Another significance of Social Constructionism in the practice of social work is that it makes use of different theoretical models when having comprehensive understanding of the social state of affairs of the client. The use of different theoretical models implies that social workers can have different versions of realities; as such, it is important that social work professionals should take into consideration the possibility of assumptions and prejudices. The basic inference from this approach is that Social Constructionism facilitates the identification of problems facing the client, which can helpful when formulating the intervention strategy for helping the client. For instance, when undertaking social care to a juvenile offender, it is important to determine whether to use psychological or sociological theories (Gergen, 1985). The manner in which the problem is identified influences the kind of intervention strategies that social workers can deploy to help the juvenile offender. The practice of social work faces significant discussion as to whether it is a form of clinical practice with the main objective of administering individual treatment or basing on the historical factors that has the primary objective of reinforcing social reform within the society. It is arguably evident that goal of social care aIDress both the areas of contention, under the concept of Social Constructionism, this state of affairs is likely to be an outcome of the knowledge established by people who minimal knowledge regarding the aspect of social justice. Therefore, Social Constructionism advocates for the achievement of both social reform and the administration of individual treatment. Social care should be aimed at improving individual awareness of people regarding to the social variables that are affecting their present state of affairs. Therefore, social work should aim at eliminating the identified variables under the framework and guidelines of the concept of Social Constructionism (Deissler & Sheila, 2000).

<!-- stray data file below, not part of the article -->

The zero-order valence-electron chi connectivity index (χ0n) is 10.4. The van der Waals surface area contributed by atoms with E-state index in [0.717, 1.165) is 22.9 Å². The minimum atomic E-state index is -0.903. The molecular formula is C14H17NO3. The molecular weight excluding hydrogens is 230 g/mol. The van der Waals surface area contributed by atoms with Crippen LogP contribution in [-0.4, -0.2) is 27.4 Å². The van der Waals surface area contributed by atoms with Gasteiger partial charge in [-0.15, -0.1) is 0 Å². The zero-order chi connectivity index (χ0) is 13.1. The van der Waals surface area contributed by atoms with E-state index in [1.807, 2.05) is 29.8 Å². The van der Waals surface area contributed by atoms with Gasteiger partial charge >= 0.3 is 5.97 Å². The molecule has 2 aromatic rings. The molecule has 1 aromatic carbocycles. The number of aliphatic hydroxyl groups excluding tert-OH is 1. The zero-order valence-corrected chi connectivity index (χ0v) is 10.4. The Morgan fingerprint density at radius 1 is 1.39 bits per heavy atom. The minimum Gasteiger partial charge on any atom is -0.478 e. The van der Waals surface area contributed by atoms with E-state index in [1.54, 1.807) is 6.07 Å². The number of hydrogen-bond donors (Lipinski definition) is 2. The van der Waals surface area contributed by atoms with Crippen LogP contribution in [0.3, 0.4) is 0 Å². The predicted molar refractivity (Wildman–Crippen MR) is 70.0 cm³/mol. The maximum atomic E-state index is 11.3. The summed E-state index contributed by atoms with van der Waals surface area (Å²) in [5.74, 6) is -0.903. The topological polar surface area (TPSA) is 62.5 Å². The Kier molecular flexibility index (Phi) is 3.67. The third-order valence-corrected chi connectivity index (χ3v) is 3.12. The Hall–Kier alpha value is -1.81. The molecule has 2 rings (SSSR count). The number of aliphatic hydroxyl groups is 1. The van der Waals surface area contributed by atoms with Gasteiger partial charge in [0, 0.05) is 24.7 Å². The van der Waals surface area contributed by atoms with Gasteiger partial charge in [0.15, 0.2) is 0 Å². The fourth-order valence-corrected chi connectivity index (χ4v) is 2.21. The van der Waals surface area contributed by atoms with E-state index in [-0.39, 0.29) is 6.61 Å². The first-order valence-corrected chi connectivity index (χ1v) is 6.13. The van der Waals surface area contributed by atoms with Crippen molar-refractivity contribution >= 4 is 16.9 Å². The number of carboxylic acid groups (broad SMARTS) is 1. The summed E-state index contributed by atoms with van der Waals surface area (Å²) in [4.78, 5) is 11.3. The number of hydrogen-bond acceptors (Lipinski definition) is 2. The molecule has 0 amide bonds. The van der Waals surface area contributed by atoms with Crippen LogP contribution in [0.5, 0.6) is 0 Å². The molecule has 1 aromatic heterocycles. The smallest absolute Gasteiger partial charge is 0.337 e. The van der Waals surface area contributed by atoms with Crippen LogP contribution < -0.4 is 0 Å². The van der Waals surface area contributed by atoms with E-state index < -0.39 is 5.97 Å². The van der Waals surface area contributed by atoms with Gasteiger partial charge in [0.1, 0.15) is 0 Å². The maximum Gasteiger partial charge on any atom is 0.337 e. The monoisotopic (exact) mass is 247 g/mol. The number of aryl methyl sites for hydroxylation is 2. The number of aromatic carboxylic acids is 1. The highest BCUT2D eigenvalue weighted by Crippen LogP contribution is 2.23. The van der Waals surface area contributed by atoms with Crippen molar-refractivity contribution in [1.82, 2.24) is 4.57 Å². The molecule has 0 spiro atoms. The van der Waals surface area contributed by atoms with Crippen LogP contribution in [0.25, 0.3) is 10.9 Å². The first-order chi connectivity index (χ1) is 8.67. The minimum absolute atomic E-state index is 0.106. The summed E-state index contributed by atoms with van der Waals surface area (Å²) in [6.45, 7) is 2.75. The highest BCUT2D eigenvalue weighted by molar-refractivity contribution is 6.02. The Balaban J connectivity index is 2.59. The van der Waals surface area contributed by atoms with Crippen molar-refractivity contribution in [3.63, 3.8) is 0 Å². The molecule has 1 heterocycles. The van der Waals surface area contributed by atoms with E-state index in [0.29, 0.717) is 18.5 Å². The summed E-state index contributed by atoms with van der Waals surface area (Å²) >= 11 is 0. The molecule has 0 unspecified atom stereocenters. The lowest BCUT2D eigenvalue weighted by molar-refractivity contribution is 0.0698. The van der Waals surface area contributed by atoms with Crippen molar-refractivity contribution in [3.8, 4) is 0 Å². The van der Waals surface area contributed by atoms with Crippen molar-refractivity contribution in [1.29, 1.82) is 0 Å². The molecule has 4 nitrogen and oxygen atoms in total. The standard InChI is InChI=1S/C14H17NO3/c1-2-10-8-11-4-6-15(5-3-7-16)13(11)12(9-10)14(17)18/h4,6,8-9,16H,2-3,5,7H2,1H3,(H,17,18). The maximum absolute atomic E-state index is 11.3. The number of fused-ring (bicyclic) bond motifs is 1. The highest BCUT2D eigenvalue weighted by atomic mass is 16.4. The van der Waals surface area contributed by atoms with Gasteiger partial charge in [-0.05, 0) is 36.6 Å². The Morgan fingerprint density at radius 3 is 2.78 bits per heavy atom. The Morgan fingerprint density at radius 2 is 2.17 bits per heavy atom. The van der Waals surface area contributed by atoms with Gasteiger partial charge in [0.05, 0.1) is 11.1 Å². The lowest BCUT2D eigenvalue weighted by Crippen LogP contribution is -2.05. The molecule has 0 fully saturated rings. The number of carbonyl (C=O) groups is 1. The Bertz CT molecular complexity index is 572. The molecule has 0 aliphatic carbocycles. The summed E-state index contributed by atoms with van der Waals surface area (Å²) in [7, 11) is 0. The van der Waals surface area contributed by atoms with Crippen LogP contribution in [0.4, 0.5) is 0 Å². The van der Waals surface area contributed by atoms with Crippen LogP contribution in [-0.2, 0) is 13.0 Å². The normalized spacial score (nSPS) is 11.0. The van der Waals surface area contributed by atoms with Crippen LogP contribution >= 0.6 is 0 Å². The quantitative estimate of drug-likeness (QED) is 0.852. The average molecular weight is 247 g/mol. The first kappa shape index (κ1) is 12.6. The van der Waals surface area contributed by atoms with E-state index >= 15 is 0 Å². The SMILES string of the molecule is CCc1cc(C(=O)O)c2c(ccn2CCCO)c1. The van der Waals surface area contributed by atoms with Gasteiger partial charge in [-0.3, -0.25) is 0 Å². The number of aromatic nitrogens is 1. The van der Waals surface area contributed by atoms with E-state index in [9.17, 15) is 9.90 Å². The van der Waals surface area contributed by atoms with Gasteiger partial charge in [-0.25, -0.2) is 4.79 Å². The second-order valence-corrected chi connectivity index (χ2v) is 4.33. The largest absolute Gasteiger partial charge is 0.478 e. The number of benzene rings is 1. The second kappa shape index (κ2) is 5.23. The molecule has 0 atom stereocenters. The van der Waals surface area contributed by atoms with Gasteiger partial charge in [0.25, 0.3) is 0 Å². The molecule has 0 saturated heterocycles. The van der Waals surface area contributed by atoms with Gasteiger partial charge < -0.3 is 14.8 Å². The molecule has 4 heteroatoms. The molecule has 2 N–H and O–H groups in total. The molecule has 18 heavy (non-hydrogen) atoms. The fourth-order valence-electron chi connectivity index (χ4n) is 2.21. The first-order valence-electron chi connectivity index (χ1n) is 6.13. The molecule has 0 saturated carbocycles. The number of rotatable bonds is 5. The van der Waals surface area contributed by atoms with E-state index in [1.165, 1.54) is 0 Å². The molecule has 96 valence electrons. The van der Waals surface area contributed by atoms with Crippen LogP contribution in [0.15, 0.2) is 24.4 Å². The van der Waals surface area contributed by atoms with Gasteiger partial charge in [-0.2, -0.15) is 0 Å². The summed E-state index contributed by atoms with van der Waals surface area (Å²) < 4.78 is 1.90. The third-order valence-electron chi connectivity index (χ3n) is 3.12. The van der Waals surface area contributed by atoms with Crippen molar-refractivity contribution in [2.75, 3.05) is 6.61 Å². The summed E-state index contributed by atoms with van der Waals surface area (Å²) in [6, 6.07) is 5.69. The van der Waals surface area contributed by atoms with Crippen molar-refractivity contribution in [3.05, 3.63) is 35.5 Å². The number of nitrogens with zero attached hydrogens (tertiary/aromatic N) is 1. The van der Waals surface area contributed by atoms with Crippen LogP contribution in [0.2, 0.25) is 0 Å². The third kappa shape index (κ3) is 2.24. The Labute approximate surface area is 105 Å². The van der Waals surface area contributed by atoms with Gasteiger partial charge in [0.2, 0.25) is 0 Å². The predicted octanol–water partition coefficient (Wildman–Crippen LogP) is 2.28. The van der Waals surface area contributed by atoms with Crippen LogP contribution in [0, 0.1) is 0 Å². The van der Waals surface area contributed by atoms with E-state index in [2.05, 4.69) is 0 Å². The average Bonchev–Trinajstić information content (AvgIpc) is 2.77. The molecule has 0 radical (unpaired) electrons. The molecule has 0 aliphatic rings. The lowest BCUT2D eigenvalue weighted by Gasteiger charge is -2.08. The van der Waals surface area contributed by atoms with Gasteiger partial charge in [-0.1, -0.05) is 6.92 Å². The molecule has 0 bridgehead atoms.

In the practice of social care, the current patterns are critically analyzed and new alternatives established with the goal of increasing the possibility of new interactions. The client and the social worker can create an atmosphere through which they both share knowledge in order for the social worker to ascertain the realities of the client. Basically, the role of the social worker is to gather social data relating to the client and their respective viewpoints regarding life. The main objective of using the Social Constructionism approach in the administration of social care services is to increase the viewpoints that the client can have an in depth understanding of life and the various factors that shape his attitudes and behavior and those of people around him/her. Under this approach, an opportunity is created for the social worker to rearrange the reality of the client as tool for reinforcing social change (Burr, 2003).